The production of sustainable electricity and its consumption are never 100% simultaneous, which means that these profiles must be made equal. This also partly runs through the energy market. Effectively, this usually means selling at lower rates and purchasing at higher rates. At times when there is a surplus of sustainable generation, the rates are low and when there is a lack of sustainable generation, the rates are higher because of production via more expensive power stations.

However, this does not mean that the electricity supplied is not sustainable, because on balance we never supply more than we generate with our own sustainable projects.

Consequences for the installment amount

Households with a fixed supply contract will not (yet) notice the increases until their contract ends. Households with a variable contract unfortunately have the consequences of the increases.

From 1 January, the government has provided compensation for the extreme market increases in the form of a reduction in the energy tax for electricity and an increase in the tax credit on electricity. For gas, the energy tax will go up slightly again.

When will the rates fall again?

Before the war broke out in Ukraine, energy prices were expected to fall after the winter. However, due to the outbreak of war and increased uncertainty about future gas supplies, prices have exploded and the market is once again highly volatile. Depending on the outcome of the conflict in Eastern Europe, energy prices could still fall later this year, but the general expectation is that prices will remain at a relatively high level until the spring of 2023. Whether and how much the tariffs will fall will depend strongly on the state of gas supplies and developments in Eastern Europe. As soon as it is possible, we will reduce the variable rates in the interim.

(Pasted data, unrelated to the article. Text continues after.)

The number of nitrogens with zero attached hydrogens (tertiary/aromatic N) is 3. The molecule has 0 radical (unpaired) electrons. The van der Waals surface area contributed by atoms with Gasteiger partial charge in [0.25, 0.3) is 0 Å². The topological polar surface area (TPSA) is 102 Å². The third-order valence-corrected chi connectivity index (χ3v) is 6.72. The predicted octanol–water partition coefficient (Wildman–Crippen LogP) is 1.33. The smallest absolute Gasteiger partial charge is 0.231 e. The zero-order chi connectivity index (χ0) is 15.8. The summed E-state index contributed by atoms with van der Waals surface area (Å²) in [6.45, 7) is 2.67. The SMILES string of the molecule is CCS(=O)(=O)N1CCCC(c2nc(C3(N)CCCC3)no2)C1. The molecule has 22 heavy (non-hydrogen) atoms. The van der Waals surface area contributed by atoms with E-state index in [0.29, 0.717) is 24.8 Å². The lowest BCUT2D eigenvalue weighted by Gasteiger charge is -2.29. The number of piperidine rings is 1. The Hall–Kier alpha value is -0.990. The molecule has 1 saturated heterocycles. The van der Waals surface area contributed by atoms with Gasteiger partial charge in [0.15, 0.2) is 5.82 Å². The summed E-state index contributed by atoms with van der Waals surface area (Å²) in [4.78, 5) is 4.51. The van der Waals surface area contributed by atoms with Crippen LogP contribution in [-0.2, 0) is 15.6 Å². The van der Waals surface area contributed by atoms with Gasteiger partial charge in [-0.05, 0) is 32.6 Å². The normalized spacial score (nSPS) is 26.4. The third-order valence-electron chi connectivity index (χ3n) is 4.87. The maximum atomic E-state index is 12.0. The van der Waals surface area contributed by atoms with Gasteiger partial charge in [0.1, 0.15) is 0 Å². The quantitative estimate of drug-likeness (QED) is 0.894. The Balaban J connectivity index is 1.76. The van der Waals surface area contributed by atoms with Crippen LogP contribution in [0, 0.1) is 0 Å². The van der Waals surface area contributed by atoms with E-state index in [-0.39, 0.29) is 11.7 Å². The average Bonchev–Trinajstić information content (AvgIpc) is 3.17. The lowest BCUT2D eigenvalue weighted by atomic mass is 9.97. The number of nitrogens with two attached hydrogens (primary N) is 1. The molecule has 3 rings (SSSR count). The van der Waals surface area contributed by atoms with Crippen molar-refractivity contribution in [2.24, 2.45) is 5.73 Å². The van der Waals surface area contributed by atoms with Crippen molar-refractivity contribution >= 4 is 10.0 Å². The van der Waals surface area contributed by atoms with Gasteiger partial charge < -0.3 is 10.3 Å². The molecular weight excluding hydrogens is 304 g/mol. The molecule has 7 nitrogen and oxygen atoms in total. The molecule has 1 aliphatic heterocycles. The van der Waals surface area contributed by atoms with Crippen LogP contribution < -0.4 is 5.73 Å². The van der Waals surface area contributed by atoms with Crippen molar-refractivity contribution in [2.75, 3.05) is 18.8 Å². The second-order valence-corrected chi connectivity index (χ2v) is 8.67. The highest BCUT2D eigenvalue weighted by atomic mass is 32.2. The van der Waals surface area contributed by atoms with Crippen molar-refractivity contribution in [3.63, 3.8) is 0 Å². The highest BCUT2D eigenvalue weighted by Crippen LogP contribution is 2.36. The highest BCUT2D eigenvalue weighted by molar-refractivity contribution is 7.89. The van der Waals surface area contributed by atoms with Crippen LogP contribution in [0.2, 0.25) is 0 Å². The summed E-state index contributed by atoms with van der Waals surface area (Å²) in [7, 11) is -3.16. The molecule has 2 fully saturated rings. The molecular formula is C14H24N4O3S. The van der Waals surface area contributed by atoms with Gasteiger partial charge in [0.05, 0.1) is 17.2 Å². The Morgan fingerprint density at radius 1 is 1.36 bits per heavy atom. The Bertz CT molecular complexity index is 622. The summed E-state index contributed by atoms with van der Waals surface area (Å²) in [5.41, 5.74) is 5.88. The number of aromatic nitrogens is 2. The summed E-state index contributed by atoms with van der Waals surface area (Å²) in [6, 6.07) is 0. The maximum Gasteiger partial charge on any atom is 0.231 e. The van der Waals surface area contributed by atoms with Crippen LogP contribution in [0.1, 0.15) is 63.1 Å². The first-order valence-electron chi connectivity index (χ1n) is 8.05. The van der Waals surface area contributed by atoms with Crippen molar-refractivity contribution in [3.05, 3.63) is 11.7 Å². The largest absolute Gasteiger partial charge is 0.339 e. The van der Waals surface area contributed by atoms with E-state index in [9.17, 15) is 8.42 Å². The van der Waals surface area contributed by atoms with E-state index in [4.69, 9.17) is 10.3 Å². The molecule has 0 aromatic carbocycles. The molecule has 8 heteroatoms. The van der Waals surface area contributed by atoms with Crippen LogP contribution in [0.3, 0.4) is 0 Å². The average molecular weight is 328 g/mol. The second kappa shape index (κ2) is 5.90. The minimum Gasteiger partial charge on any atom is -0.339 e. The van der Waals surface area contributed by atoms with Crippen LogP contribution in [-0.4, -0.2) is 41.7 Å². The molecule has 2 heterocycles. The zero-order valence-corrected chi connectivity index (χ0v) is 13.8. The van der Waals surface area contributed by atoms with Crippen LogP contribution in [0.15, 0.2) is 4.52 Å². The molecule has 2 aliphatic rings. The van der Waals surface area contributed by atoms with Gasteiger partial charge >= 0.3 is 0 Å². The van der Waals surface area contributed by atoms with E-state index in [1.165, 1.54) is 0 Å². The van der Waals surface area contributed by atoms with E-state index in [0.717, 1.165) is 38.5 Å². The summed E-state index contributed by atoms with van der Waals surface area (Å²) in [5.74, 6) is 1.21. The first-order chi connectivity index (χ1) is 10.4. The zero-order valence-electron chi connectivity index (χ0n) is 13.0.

What else can you do to keep costs down?

Of course, the most sustainable and cheapest energy is the energy you don’t use. Therefor try to pay extra attention to your usage this winter and try to make sure you don’t use energy unnecessarily. We have gathered some easy tips that will help you with this.

10 simple tips to save energy:

Install radiator foil to keep the heat that is generated from your radiator inside your home instead of leaving through walls.

• Set your central heating to 60 degrees Celsius. In general, higher is not needed and in most cases you can easily adjust the temperature yourself.

• Take a short shower with a maximum of 5 minutes. A household that showers 5 minutes instead of 9 will save about 15.000 liters of warm water and 60 m3 gas in a year.

Only heat the rooms you use and make sure to keep doors closed.

Ventilate well. A well ventilated home is less humid. The air in a less humid home is more easy to heat and will save you money in the end.

Insulate and install draft strips. These can be found at your local construction market and provide a quick way to keep the cold outside.

• Make sure to only use LED lighting and stay away from old fashioned light bulbs.

• Make sure that sunlight can enter your home. The sun is a free heating source. During the day, therefore, let in as much sunlight as possible by opening your curtains or other blinds.

• Do not put large furniture in front of your radiator. If you block your radiator, the heat cannot reach the room properly.

• Curtains are good insulators. If your radiator is under the window, make sure that the curtains do not completely cover the radiator, so that the heat can freely enter the room.

Would you like to save on energy, but don’t know how? Our local energy cooperatives are happy to advise you on measures to make your home more sustainable. Check out to see which cooperatives are located in your area and which services they offer.